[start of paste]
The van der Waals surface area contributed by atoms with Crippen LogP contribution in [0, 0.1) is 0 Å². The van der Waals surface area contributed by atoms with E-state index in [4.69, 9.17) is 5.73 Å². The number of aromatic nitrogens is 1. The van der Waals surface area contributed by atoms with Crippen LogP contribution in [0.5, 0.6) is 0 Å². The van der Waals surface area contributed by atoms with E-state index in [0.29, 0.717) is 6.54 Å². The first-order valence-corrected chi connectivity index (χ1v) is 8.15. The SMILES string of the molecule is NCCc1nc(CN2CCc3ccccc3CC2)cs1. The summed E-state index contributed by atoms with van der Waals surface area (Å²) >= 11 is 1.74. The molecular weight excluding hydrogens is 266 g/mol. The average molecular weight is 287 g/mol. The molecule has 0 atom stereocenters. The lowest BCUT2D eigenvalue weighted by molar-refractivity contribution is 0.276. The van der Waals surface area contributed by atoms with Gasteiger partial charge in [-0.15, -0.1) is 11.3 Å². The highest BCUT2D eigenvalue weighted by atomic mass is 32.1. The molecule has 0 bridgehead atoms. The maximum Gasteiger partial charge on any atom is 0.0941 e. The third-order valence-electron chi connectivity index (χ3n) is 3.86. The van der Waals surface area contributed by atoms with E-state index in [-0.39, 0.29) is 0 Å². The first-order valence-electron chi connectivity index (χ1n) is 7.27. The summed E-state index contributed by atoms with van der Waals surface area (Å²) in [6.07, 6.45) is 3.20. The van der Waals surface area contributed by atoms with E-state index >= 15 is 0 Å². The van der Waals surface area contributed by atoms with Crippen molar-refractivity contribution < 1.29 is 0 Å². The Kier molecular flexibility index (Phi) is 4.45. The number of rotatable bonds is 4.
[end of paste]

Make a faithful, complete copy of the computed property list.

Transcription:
The van der Waals surface area contributed by atoms with Crippen LogP contribution in [0, 0.1) is 0 Å². The van der Waals surface area contributed by atoms with E-state index in [4.69, 9.17) is 5.73 Å². The number of aromatic nitrogens is 1. The van der Waals surface area contributed by atoms with Crippen LogP contribution in [0.5, 0.6) is 0 Å². The van der Waals surface area contributed by atoms with E-state index in [0.29, 0.717) is 6.54 Å². The first-order valence-corrected chi connectivity index (χ1v) is 8.15. The SMILES string of the molecule is NCCc1nc(CN2CCc3ccccc3CC2)cs1. The summed E-state index contributed by atoms with van der Waals surface area (Å²) >= 11 is 1.74. The molecular weight excluding hydrogens is 266 g/mol. The average molecular weight is 287 g/mol. The molecule has 0 atom stereocenters. The lowest BCUT2D eigenvalue weighted by molar-refractivity contribution is 0.276. The van der Waals surface area contributed by atoms with Gasteiger partial charge in [-0.15, -0.1) is 11.3 Å². The highest BCUT2D eigenvalue weighted by atomic mass is 32.1. The molecule has 0 bridgehead atoms. The maximum Gasteiger partial charge on any atom is 0.0941 e. The third-order valence-electron chi connectivity index (χ3n) is 3.86. The van der Waals surface area contributed by atoms with E-state index in [-0.39, 0.29) is 0 Å². The first-order valence-electron chi connectivity index (χ1n) is 7.27. The summed E-state index contributed by atoms with van der Waals surface area (Å²) in [6.07, 6.45) is 3.20. The van der Waals surface area contributed by atoms with E-state index >= 15 is 0 Å². The van der Waals surface area contributed by atoms with Crippen molar-refractivity contribution < 1.29 is 0 Å². The Kier molecular flexibility index (Phi) is 4.45. The number of rotatable bonds is 4.